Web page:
The Clippers are a professional basketball team. Their home court is in Los b, according to Yahoo! Sports:
There’s another team with the same name, but it’s located in Los Angeles, which isn’t anywhere near Los b.
What do these sentences have in common?
Each one of these sentences is wrong — just like this excerpt from Yahoo! Sports, where the writer can’t match the verb (which should be is) to the singular subject:
From Yahoo! Sports‘ “Ball Don’t Lie”:
What? You didn’t like that? You were expecting maybe an or following “either the Houston Rockets”? Me, too. But this is Yahoo! and correlative conjunctions like either…or are simply too complex for its writers. So, we forgive.
Yes, we forgive because clearly the correlative conjunctions like neither…nor are a profound and mysterious construction:
If the Einstein had used the word nor instead of or, this would have made some sense — not the sense the writer intended, but some sense. What the writer actually said with that double negative (neither and haven’t) is that both Daryl Morey and Sam Hinkie have commented blah, blah, blah. What he meant: Neither Morey nor Hinkie has commented…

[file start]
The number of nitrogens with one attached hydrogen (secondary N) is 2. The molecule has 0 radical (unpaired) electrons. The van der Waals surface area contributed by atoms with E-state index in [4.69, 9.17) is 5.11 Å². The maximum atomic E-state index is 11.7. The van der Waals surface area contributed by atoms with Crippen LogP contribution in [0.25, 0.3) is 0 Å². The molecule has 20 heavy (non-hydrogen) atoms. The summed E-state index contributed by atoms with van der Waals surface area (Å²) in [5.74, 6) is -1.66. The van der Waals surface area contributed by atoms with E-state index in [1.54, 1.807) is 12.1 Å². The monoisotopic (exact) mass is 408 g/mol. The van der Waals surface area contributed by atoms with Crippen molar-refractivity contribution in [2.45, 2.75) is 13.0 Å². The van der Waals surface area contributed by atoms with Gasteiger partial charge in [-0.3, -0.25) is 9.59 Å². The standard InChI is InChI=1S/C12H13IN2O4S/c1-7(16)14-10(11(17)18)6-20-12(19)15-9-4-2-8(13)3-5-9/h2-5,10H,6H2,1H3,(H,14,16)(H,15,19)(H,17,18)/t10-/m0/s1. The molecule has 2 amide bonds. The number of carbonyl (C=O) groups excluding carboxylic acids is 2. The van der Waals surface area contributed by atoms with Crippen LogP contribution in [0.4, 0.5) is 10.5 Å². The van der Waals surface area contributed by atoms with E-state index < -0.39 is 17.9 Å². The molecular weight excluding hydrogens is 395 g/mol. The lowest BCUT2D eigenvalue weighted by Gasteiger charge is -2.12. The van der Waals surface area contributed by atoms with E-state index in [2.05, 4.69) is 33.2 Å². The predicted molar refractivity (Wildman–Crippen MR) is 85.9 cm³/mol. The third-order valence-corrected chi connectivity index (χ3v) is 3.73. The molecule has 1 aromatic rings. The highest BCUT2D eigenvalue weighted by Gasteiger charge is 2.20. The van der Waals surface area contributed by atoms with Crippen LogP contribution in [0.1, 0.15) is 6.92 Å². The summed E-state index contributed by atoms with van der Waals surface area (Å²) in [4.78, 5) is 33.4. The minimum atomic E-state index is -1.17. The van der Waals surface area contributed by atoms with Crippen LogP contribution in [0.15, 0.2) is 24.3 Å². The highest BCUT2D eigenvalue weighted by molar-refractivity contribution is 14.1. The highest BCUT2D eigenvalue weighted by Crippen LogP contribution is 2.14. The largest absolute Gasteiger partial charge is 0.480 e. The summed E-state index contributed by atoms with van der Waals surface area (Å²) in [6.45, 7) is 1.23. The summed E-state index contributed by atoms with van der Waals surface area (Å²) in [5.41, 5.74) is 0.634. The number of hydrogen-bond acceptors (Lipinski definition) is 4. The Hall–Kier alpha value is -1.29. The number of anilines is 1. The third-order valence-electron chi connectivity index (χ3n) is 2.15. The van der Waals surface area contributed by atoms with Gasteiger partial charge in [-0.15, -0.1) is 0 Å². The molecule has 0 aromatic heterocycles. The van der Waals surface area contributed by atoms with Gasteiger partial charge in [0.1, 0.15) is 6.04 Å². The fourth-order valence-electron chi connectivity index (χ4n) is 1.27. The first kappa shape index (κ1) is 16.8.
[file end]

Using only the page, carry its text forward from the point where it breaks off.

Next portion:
So, there is a lot to be not on the writer’s side here, including this sentence:
Regular readers of Terribly Write will recognize the end of that sentence from a few days ago. Now we know where it came from.
In this little excerpt from Yahoo! Sports’ “Ball Don’t Lie,” the writer uses both with more than two items (which is both wrong and puzzling) and then follows up with a semicolon where a comma is called for:
The word both can only be used with two items — no more, no less. A semicolon can be used to join two independent clauses that are not joined by a conjunction. But in this example, the second clause is a dependent clause, meaning that it can’t stand alone as a sentence.